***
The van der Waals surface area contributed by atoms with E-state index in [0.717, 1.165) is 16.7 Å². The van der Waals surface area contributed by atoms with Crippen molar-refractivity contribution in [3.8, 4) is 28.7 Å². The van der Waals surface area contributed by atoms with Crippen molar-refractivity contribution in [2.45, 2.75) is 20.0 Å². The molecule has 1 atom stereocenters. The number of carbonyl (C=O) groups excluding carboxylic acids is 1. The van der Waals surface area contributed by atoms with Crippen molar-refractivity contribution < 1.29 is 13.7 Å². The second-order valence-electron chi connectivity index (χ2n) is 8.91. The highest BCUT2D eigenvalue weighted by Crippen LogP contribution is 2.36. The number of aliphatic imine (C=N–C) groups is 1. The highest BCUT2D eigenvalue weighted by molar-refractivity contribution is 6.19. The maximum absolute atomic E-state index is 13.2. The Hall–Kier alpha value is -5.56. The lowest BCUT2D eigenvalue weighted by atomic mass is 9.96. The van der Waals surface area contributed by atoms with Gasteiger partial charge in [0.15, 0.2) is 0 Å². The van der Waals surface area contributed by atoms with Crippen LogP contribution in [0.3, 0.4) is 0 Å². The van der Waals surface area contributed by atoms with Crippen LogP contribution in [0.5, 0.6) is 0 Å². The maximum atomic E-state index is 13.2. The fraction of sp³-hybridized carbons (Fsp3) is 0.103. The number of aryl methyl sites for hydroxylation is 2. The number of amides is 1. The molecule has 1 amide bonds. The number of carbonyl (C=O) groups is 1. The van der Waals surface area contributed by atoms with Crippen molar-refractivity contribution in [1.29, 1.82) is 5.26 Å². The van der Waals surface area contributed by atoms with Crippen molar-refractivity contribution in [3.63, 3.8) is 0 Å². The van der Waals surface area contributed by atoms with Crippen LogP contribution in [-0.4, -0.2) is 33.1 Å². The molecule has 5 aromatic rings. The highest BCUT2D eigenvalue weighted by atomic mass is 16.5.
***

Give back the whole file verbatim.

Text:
The van der Waals surface area contributed by atoms with E-state index in [0.717, 1.165) is 16.7 Å². The van der Waals surface area contributed by atoms with Crippen molar-refractivity contribution in [3.8, 4) is 28.7 Å². The van der Waals surface area contributed by atoms with Crippen molar-refractivity contribution in [2.45, 2.75) is 20.0 Å². The molecule has 1 atom stereocenters. The number of carbonyl (C=O) groups excluding carboxylic acids is 1. The van der Waals surface area contributed by atoms with Crippen molar-refractivity contribution < 1.29 is 13.7 Å². The second-order valence-electron chi connectivity index (χ2n) is 8.91. The highest BCUT2D eigenvalue weighted by Crippen LogP contribution is 2.36. The number of aliphatic imine (C=N–C) groups is 1. The highest BCUT2D eigenvalue weighted by molar-refractivity contribution is 6.19. The maximum absolute atomic E-state index is 13.2. The Hall–Kier alpha value is -5.56. The lowest BCUT2D eigenvalue weighted by atomic mass is 9.96. The van der Waals surface area contributed by atoms with Gasteiger partial charge in [0.15, 0.2) is 0 Å². The van der Waals surface area contributed by atoms with Crippen LogP contribution in [0.3, 0.4) is 0 Å². The van der Waals surface area contributed by atoms with Crippen LogP contribution in [0.5, 0.6) is 0 Å². The maximum atomic E-state index is 13.2. The fraction of sp³-hybridized carbons (Fsp3) is 0.103. The number of aryl methyl sites for hydroxylation is 2. The number of amides is 1. The molecule has 1 amide bonds. The number of carbonyl (C=O) groups is 1. The van der Waals surface area contributed by atoms with Crippen molar-refractivity contribution in [1.29, 1.82) is 5.26 Å². The van der Waals surface area contributed by atoms with Crippen molar-refractivity contribution in [3.63, 3.8) is 0 Å². The van der Waals surface area contributed by atoms with Crippen LogP contribution in [-0.4, -0.2) is 33.1 Å². The molecule has 5 aromatic rings. The highest BCUT2D eigenvalue weighted by atomic mass is 16.5.